My iPod was on shuffle the other day and a song popped up I honestly didn’t even know I still owned. It was an early 90’s song about having an afro by a group called “Th Afros”. Hearing this song again for the first time in probably 15-20 years got me thinking about all the fantastic(ly bad) gimmicks people have run with over the years. So, I thought up ten of them. I’m surely missing some good ones so feel free to add them on in the comment section. Just don’t be a smug prick about it. I was curious what you guys would consider the “best” gimmick. To be clear, when I say “best” I mean the most ridiculous. Not to be confused with the gimmick that made the best music cause, you know, that’s boring. So, here are the gimmicks, a brief synopsis of them and an example. What do you think?
Gimmick #1: Afro’s
This group was affiliated with Russell Simmons, co-signed by all sorts of respected rappers and featured DJ Hurricane (The beastie boys dj for a while) as the high pitched mc. I honestly can’t even really wrap my head around what their angle was. Blaxploitation plays in there somehow. I’d venture to bet they saw Humpty Hump and that got the wheels turning but who really knows. What I do know it that this got released as a full length album on a major label and I own it on cassette.
Gimmick #2: Horrorcore
Gangster rap reached a point where it just wasn’t extreme enough. Sure, killing people in a song will be good forever but dudes in the early 90’s needed more. They needed to be full blown lunatics. The thing about this gimmick is that it actually had some legs and resulted in some good music. To this day, Gangsta nip’s South park Psycho is still a great album, in my mind. The early incarnations of this gimmick were strangely sincere. Not that the people who made the music were actually serial killers but they sprung up organically out of mostly small local scenes. Texas, the bay area and detroit all had popular horrorcore acts that, to this day still get bumped. But when did it jump the shark? The Flatlinerz. They
were like the musical equivalent of when the grandma says “For shizzle my nizzle!” in movie preview. Once they rapped from a grave, it was a wrap.
Gimmick #3:Being “Folksy”
This was perhaps a response to the dominance of gangster rap. Or maybe an unfortunate and misguided spin off of the Native tongue movement. It’s hard to really say. But when Arrested development dropped, I was ready to be a fan. Three videos later and one album later, it was clear they had figured out a way to manufacture that good old “down-home cooking”. The problem with this was that they were so unbelievably corny that it made their folksy-ness downright annoying. Fucking MR. Wendall…Surprisingly, This Gimmick didn’t take though. But I do like to think it opened doors to hippies in hip hop which, as fans, is fine but it led to so many terrible jam bands that feature rappers it’s actually more terrifying than the Flatlinerz.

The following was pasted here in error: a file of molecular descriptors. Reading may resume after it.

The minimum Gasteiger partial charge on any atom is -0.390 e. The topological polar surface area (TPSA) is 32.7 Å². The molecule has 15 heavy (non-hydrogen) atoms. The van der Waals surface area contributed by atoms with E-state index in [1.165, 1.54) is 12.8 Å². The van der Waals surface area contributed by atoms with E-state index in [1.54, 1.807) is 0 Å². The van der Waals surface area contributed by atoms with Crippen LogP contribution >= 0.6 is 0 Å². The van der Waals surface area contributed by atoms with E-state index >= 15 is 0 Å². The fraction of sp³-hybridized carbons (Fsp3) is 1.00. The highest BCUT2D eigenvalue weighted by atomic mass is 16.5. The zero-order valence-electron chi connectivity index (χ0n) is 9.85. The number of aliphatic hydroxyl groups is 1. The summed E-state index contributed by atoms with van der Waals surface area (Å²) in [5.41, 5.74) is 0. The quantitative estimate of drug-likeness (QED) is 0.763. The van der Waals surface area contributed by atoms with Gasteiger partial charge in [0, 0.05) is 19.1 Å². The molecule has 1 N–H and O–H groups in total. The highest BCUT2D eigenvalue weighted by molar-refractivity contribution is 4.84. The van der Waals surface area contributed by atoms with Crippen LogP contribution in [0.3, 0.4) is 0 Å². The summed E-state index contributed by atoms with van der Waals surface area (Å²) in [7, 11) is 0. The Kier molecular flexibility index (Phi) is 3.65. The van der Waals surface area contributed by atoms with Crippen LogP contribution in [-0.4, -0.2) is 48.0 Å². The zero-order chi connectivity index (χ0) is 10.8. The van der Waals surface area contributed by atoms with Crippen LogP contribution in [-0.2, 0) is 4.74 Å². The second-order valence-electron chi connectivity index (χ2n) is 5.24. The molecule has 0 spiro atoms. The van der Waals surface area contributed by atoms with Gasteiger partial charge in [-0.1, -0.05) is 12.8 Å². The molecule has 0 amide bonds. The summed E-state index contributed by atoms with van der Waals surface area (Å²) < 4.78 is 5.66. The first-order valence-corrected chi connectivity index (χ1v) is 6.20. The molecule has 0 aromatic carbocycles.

Gimmick #4:Being white
It’s been an uphill battle for white rappers since day one. Before indie rap, nothing was more crucial for a white rapper than a strong co-sign from a non-white rapper. Authenticity was more important than the music itself. The Beastie’s did it. 3rd Bass made it. But then Vanilla Ice ruined it for everyone. After that debacle, lots of burgeoning white rappers were left with their pink dicks in their hands. What was a whig to do? Well, clearly, join a group called “The young Black Teenagers” with a bunch of other white dudes and get a few albums produced by Public enemy’s own Bomb Squad. When the YBT dropped I was 14/15 and pretty much loved any hip hop that wasn’t about dancing. Even the young , impressionable me heard them and was like “wait…what?”. No amount of pay offs to the source magazine could steer this ship right. Even though “Tap the bottle” was a minor hit, the gimmick of basking in their own whiteness, while claiming blackness is simply a state of mind, was dead from the start.
Gimmick #5: Whispering
This may be the creepiest of all the gimmicks. Whispering sex rhymes. I won’t front. The Ying Yang Twins song is hilarious. “Wait’ll you see my dick” will go down in hook history as one of the finest phrases ever spun by rapper with only half their teeth intact. But this was just never gonna take. Thing is, to have a hit, you’re gonna eventually have to perform it. You know what doesn’t work when you’re performing in from of fans who are making noise? Whispering. Unless they’re performing at a silent disco, I can’t see it working. And it didn’t. These two songs came out and that was that. Though, you could argue that the super talented brooklyn rapper Ka does his own version of whisper rap, I’d say he just speaks quietly to great effect.